De-Mystifying AI, RPA, Bots and IoT in HR

    There’s no shortage of buzz these days about AI (Artificial Intelligence) and RPA (Robotic Process Automaton), and the HR / HCM domain is quickly establishing itself as a one of the most logical places in an organization to apply these innovative capabilities. This is because HR processes such as benefits administration, payroll operations, on-boarding, PTO and leave requests, time recording aspects, compliance obligations, policy explanations and other HR Help Desk queries are largely predictable and repeatable.

    Thus far all the attention being given to these emerging technologies hasn’t necessarily served to bring a lot of clarity to what these various “digital era” terms mean. Nor has the buzz managed to clarify what the realistic opportunities are for capturing efficiencies while also enhancing the employee experience – for all organizations, not just the largest ones.

    So let’s do both: Offer a few clear definitions, and provide some examples of applying these capabilities in HR.

    “White Hot” Digital Era Terms

    AI is the simulation of human intelligence processes by machines such as computer systems. These processes include learning (e.g., curating or acquiring information and understanding how to use the information), reasoning (applying logic based on the rules presented) and self-correction. In simulating the way people think, solve problems and perform tasks, AI is essentially bringing together cognitive and machine learning capabilities, sometimes within a predictive or algorithmic framework, all powered by programmed business rules. Additionally, the three core variables that characterize AI use cases are: Whether the data used is structured or unstructured (examples of the latter include social media, blogs, resumes and emails), whether the rules applied are static or dynamic, and the degree of complexity of tasks to be performed.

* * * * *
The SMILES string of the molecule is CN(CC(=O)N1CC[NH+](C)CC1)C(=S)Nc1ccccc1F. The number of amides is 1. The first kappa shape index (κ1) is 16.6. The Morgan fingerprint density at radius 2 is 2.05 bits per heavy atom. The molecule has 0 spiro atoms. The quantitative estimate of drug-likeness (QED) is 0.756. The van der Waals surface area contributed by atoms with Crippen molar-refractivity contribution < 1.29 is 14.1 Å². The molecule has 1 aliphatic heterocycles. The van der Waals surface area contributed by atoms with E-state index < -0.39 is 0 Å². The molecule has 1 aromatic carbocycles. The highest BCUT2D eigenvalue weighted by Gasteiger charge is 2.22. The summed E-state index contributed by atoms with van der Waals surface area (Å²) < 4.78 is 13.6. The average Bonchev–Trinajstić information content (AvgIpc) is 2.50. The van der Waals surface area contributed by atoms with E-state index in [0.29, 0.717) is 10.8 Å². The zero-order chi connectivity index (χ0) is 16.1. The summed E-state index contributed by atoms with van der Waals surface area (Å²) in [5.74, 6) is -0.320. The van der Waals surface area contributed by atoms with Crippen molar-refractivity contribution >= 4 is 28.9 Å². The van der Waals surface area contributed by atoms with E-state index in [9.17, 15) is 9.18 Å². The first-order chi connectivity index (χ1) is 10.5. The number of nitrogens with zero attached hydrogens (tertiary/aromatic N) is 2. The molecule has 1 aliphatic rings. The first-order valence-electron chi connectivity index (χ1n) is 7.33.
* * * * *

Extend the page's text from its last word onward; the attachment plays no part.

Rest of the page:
RPA is a manifestation of AI in which technology simulates humans performing repetitive, rules-based tasks. Within the HR arena, automating an on-boarding process or the collection and validation of payroll transactional data are prototypical RPA applications that will absolutely become more prevalent. Early RPA examples are more readily found outside the HR domain however, including the standard or exception-based processing of invoices or expense reports. Here the RPA program determines if certain invoice or expense report exceptions can still be processed since they meet other over-riding criteria, or perhaps they follow a learned pattern or past configuration of data.  While RPA can run routine operations such as opening emails and attachments, copying and pasting data to complete forms, moving or consolidating files, etc., one of the more impactful contributions of RPA in any domain involves activities such as finding, collecting, merging and manipulating data, connecting to systems and performing calculations – usually much faster than humans. What distinguishes RPA from traditional IT programming is RPA's ability to be aware, and to adapt.